Given this context, the music industry’s lawsuits against Udio and Suno are not surprising. While I believe AI should be trained ethically, it’s also clear that the industry’s unwillingness to innovate creates an adversarial landscape for startups. The major labels are within their rights to protect their intellectual property, but their approach often stifles innovation rather than fostering collaborative solutions.

Notable Cases in AI and Copyright Infringement

Several notable cases illustrate the ongoing conflict between AI development and copyright law:

  1. Google Books Project: As mentioned, Google’s project to digitize books led to significant legal challenges but ultimately set a precedent for fair use in AI training.
  2. Clearview AI: This case brought to light the privacy and ethical implications of using publicly available data without consent, leading to a broader debate about the limits of AI training.
  3. OpenAI GPT-3: OpenAI’s language models have faced criticism for potentially using copyrighted material without permission, highlighting the need for clearer guidelines and ethical standards in AI training.

These cases underscore the importance of balancing innovation with respect for intellectual property rights. The ongoing lawsuits against Udio and Suno will likely add to this evolving legal landscape.

The Current Lawsuits: Udio and Suno

The lawsuits against Udio and Suno represent a significant escalation in the battle over AI and copyright in the music industry. The RIAA and major labels allege that these startups used copyrighted music to train their AI models without obtaining licenses or compensating rightsholders. This, they argue, constitutes a clear violation of copyright law and threatens the livelihoods of musicians and songwriters.

Udio: Founded by former employees of Google’s DeepMind, Udio has quickly made a name for itself in the AI music space. Backed by major investors, including Andreesen Horowitz and industry figures like, Udio claims to transform the music creation process. However, the company’s use of copyrighted music for training its models has drawn ire from the music industry. Despite implementing filters to prevent replication of specific artists’ voices, Udio’s practices have raised significant legal and ethical concerns​ (​​ (Rolling Stone India)​.

Suno: Similarly, Suno has positioned itself as a tool for both amateur and professional musicians. While Suno insists its models do not easily replicate well-known songs, the company faces accusations of training on copyrighted material without permission. The Artists Rights Alliance and other advocacy groups have condemned these practices, calling for stricter regulations and legal actions​ (SiliconANGLE)​​ (Music Business Worldwide)​.

These lawsuits could have far-reaching implications for the AI and music industries, potentially setting new legal precedents for the use of copyrighted material in AI training.

The Implications for Startups

For AI startups, these lawsuits underscore the critical importance of navigating copyright laws carefully. Potential consequences include:

  • Legal Repercussions: Lawsuits can result in hefty fines, legal fees, and injunctions against the use of certain datasets.
  • Reputational Damage: Being embroiled in legal battles over copyright can harm a startup’s reputation, making it harder to attract investors and customers.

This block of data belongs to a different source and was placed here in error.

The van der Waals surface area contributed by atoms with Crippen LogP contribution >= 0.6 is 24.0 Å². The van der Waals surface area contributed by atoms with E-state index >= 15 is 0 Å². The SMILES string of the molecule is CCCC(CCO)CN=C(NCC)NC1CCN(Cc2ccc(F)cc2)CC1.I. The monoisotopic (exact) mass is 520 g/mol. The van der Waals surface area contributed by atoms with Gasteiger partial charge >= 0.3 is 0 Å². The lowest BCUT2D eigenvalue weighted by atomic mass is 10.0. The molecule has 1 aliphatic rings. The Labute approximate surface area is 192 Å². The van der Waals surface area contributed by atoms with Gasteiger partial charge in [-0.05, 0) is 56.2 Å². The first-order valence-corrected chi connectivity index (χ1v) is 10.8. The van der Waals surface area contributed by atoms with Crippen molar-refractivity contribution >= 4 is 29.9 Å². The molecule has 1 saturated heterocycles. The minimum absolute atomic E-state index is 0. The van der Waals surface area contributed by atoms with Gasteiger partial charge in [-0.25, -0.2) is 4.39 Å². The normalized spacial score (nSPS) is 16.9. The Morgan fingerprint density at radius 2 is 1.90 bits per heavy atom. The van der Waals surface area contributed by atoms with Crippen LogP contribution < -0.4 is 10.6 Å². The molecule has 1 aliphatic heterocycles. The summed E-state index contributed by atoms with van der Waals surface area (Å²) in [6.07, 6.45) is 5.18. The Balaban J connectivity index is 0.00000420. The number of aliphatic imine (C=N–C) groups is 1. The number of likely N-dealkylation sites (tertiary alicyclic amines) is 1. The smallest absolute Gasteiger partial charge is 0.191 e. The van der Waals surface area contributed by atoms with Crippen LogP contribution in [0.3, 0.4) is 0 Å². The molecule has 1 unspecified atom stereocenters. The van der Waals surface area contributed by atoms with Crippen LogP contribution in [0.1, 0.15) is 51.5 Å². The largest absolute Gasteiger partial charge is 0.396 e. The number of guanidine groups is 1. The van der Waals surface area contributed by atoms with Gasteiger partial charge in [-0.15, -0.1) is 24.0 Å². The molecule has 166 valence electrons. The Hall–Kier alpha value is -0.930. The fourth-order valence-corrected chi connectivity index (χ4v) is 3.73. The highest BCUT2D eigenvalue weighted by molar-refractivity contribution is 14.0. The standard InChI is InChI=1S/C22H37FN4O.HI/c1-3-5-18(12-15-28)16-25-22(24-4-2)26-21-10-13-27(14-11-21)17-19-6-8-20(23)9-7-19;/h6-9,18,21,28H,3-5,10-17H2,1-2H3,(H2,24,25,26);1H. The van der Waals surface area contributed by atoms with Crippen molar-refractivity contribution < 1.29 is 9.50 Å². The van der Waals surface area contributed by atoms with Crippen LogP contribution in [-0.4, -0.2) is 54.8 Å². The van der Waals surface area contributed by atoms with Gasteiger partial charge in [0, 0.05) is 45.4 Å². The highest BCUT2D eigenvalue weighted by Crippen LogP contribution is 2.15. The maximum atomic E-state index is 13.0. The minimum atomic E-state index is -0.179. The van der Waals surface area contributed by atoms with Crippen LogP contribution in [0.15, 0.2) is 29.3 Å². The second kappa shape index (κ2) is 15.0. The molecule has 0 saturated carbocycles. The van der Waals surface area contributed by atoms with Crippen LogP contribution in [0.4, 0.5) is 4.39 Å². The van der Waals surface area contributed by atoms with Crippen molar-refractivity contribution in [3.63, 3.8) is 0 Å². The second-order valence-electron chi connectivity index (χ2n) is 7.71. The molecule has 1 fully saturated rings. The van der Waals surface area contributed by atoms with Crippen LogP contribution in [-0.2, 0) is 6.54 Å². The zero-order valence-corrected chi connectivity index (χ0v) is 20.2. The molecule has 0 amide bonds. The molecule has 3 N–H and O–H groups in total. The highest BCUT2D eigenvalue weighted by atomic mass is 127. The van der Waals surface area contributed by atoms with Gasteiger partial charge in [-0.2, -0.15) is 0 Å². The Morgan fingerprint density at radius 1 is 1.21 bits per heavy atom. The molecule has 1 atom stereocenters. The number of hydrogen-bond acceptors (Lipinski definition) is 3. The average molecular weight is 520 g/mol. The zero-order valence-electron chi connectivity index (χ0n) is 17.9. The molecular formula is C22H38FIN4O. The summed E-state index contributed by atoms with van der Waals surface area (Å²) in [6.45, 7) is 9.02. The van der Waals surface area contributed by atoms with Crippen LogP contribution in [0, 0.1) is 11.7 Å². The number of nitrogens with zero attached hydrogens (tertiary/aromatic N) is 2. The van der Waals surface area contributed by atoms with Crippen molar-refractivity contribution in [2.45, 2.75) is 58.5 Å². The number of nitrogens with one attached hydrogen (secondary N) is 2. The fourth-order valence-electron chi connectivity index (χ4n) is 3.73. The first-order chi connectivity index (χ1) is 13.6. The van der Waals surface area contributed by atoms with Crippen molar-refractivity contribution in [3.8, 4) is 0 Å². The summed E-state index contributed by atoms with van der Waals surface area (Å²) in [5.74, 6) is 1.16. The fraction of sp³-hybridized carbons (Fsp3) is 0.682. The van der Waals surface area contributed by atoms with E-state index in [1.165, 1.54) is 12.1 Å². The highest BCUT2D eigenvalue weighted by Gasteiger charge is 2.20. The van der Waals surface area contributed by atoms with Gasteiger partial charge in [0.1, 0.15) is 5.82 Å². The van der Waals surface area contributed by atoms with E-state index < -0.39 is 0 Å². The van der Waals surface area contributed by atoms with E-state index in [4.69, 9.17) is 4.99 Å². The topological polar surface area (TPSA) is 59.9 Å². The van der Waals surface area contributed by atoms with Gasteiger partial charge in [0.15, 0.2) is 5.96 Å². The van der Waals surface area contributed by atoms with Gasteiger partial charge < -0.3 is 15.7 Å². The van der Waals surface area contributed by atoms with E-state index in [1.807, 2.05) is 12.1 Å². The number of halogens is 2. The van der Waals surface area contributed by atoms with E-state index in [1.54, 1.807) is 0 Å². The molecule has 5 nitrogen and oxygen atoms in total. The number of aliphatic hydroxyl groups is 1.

• Operational Challenges: Startups may need to invest more in acquiring licensed data or developing alternative methods for training their models, which can be resource-intensive.

These challenges highlight the adversarial landscape created by the music industry’s resistance to innovation. While startups like Udio and Suno push the boundaries of what’s possible with AI, they must also navigate a complex and often hostile legal environment.

The Implications for the Music Industry

For the music industry, these lawsuits are part of a broader effort to protect intellectual property in the digital age. The implications include:

  • Reinforcement of Copyright Protections: Successful lawsuits can set legal precedents that strengthen copyright protections and deter future infringements.
  • Revenue Preservation: By challenging unauthorized use of music, the industry aims to safeguard revenue streams for artists and rightsholders.
  • Innovation in Licensing Models: The music industry may need to develop new licensing frameworks that accommodate the needs of AI developers while ensuring fair compensation for artists.

These efforts underscore the industry’s dual goals of protecting intellectual property and adapting to new technological realities. However, the industry’s historical resistance to innovation suggests that finding a balance will be challenging.


The lawsuits against Udio and Suno highlight a critical issue at the intersection of AI and copyright: the ethical and legal use of copyrighted material in training AI models. As AI technology continues to advance, it is imperative for developers to navigate the complex landscape of intellectual property rights carefully. For the music industry, these legal battles are part of a broader effort to protect the value of creative works in the digital age.

Ultimately, finding a balance between technological innovation and the protection of artistic rights will be crucial for the future of both AI and the music industry.

What do you think? Where are the opportunities for AI and music to converge successfully in future? Or will it never happen? Let me know in the comments 👇



Lewis Donovan

CTO at SonX, former Sony Music UK. Fascinated by coding, science and music.